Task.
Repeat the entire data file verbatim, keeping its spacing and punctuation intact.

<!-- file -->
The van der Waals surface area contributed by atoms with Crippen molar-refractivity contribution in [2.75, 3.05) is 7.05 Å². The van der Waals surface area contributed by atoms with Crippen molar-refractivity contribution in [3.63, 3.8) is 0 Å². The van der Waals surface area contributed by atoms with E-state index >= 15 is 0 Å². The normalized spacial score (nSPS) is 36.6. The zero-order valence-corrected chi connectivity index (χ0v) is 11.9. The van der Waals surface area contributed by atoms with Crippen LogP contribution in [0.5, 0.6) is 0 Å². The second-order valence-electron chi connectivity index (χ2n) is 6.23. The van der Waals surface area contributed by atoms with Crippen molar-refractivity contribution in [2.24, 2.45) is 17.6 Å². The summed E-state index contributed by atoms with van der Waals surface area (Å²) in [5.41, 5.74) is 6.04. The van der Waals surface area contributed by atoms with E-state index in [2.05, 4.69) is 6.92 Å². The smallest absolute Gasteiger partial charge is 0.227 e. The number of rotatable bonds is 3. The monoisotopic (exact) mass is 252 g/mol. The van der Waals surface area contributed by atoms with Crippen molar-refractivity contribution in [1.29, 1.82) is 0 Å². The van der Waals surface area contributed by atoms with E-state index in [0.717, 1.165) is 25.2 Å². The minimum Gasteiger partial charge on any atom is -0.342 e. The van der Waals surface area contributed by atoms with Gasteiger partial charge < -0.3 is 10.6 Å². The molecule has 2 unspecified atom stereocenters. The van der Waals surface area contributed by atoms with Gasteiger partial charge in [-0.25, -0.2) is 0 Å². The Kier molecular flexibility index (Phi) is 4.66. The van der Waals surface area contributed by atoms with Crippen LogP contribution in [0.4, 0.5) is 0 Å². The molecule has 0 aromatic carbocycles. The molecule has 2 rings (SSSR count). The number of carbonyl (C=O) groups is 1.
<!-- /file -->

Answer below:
The van der Waals surface area contributed by atoms with Crippen molar-refractivity contribution in [2.75, 3.05) is 7.05 Å². The van der Waals surface area contributed by atoms with Crippen molar-refractivity contribution in [3.63, 3.8) is 0 Å². The van der Waals surface area contributed by atoms with E-state index >= 15 is 0 Å². The normalized spacial score (nSPS) is 36.6. The zero-order valence-corrected chi connectivity index (χ0v) is 11.9. The van der Waals surface area contributed by atoms with Crippen LogP contribution in [0.5, 0.6) is 0 Å². The second-order valence-electron chi connectivity index (χ2n) is 6.23. The van der Waals surface area contributed by atoms with Crippen molar-refractivity contribution in [2.24, 2.45) is 17.6 Å². The summed E-state index contributed by atoms with van der Waals surface area (Å²) in [5.41, 5.74) is 6.04. The van der Waals surface area contributed by atoms with E-state index in [2.05, 4.69) is 6.92 Å². The smallest absolute Gasteiger partial charge is 0.227 e. The number of rotatable bonds is 3. The monoisotopic (exact) mass is 252 g/mol. The van der Waals surface area contributed by atoms with Crippen molar-refractivity contribution in [1.29, 1.82) is 0 Å². The van der Waals surface area contributed by atoms with E-state index in [0.717, 1.165) is 25.2 Å². The minimum Gasteiger partial charge on any atom is -0.342 e. The van der Waals surface area contributed by atoms with Gasteiger partial charge < -0.3 is 10.6 Å². The molecule has 2 unspecified atom stereocenters. The van der Waals surface area contributed by atoms with Gasteiger partial charge in [-0.25, -0.2) is 0 Å². The Kier molecular flexibility index (Phi) is 4.66. The van der Waals surface area contributed by atoms with Crippen LogP contribution in [0.4, 0.5) is 0 Å². The molecule has 0 aromatic carbocycles. The molecule has 2 rings (SSSR count). The number of carbonyl (C=O) groups is 1.